By Michael Gleason
The anti-vax movement is very much alive and well in the Big Apple.
There is a bit of an elitist attitude when one who lives in an urban part of the country thinks of an anti-vaxxer, they may think of a person in a rural town somewhere in the south. People seem to not think that many fester in some the biggest (and most democratic) cities in the United States. This isnâ€™t necessarily the case. While bigger cities tend to have more people who are likely to follow guidelines and get vaccinated, big cities have a vast population with people who possess different ideologies and opinions. New York is certainly not an exception to this and is not spared by the ever-growing anti-vaxxer movement.
Many gathered in Times Square on September 18, to protest what they perceived as draconian efforts to get the people of the city vaccinated. Protesters shouted in unison: â€œNO VACCINE, YOUR WORKFORCE, MY BODY, MY CHOICE.â€ This was in reference to the cityâ€™s mandate placed into effect on August 17, that citizens need to show proof of vaccination if they wish to dine indoors, attend entertainment such as movie theaters, concert venues, museums and indoor fitness. Not only do people who visit these places must show proof of vaccination, the staff who work at these places do to. This is a point of heated contention among many city citizens.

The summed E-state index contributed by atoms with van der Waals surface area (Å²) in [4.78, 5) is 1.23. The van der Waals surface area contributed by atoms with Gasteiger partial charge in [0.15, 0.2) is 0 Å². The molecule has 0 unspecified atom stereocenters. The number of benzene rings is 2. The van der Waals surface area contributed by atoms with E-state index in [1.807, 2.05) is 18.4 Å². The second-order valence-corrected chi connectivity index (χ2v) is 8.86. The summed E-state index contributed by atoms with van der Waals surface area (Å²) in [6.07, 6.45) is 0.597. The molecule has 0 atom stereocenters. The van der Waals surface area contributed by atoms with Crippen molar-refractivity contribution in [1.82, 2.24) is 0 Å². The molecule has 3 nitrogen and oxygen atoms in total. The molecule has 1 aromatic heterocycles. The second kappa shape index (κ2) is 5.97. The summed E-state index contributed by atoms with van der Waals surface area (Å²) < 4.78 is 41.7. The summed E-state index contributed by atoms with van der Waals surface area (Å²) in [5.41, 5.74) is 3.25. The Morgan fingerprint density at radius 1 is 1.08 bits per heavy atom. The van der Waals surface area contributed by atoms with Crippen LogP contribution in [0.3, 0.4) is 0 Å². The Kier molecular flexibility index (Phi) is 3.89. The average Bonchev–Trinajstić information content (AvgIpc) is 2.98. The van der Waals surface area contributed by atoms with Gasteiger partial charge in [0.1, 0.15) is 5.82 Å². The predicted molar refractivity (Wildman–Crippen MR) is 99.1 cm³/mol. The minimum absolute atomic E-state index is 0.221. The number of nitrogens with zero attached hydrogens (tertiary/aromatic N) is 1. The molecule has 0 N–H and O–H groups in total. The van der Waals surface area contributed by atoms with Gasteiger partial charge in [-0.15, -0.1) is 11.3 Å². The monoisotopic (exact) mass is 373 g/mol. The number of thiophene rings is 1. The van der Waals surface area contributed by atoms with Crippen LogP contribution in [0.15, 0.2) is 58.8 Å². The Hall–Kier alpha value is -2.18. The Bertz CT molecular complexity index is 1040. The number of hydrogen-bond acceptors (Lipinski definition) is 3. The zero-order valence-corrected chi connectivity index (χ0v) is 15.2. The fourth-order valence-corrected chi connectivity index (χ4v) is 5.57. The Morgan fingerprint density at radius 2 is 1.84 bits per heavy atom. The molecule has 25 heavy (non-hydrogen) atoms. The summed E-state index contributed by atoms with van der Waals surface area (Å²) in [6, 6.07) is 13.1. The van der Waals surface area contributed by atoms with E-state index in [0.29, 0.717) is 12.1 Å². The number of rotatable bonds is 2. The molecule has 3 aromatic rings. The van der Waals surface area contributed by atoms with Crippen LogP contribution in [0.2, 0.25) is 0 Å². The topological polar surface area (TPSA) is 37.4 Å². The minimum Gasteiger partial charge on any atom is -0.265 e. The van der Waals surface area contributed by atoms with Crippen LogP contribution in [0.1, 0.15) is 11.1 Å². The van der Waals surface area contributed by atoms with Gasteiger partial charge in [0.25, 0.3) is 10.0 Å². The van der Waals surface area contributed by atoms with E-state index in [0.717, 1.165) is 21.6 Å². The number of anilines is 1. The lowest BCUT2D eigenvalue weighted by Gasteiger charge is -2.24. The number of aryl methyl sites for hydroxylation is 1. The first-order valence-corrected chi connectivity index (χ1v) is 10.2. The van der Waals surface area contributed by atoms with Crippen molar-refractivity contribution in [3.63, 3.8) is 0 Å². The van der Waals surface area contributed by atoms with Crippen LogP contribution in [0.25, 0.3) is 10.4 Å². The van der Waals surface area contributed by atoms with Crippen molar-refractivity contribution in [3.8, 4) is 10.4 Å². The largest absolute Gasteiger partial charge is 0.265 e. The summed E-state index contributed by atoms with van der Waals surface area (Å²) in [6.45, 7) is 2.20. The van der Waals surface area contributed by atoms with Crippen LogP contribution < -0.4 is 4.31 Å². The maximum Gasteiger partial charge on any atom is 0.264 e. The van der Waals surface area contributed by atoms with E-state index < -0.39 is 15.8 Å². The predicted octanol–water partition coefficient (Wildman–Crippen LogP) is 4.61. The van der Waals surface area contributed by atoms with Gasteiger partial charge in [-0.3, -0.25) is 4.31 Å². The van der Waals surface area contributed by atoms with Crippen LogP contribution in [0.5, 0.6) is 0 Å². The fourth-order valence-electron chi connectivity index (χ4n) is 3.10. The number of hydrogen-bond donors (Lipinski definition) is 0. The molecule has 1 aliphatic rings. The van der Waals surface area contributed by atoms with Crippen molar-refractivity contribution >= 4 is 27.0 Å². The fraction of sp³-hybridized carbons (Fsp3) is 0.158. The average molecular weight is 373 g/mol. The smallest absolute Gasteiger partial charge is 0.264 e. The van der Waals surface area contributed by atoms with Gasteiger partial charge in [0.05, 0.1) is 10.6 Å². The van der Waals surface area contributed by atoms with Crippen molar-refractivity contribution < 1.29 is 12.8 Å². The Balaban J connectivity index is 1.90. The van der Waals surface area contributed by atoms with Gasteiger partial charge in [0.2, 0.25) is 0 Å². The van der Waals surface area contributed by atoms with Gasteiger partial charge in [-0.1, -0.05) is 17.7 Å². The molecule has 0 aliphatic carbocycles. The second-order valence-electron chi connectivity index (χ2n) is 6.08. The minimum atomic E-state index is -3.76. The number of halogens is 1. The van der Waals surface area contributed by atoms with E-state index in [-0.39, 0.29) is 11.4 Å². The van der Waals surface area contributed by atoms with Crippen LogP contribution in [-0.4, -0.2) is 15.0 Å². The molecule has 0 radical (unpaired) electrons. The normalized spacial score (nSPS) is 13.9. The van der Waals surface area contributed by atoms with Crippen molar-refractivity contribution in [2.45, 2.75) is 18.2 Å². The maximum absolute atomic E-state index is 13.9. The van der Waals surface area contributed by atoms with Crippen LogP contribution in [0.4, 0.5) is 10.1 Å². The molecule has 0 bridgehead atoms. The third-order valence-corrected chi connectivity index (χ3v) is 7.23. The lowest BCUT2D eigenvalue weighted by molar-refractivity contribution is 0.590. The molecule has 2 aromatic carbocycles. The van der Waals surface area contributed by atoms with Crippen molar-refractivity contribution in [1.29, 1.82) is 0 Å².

A week after the September 18 demonstration, a food court in the Staten Island Mall was taken by storm with anti-vaxxers. Many shouted the same â€œMY BODY, MY CHOICEâ€ chant heard at the Times Square protest. This protest was in response to the cityâ€™s mandate requiring indoor diners to show proof of vaccination. Many of these protesters shouted â€˜F*** Joe Bidenâ€™ and donned QAnon shirts. People who were not part of the protest and happened to be there while it took place expressed their support in the form of cheering on the protesters. Footage of the event was posted onto a hyper right-wing partisan website called Freedom News.TV.
To circumvent the vaccine mandate, several unvaccinated front line healthcare workers in New York bought fake COVID-19 vaccination cards off a woman online whose pseudonym is â€œanti-vax momma.â€ This woman is Jasmine Clifford, a 31-year-old who hails from Lyndhurst, New Jersey. She has allegedly sold approximately 250 forged cards via an Instagram account. Each mock-up costs $200. Clifford used Zelle or CashApp to accept payments. She did not work alone, her partner in crime was a 27-year-old named Nadayza Barkley, a medical clinic employee in Patchogue, Long Island. It is believed that Barkley had entered in fake vaccination data into the stateâ€™s immunization database for at least 10 individuals for an extra $50 on top of the $200 Clifford asked.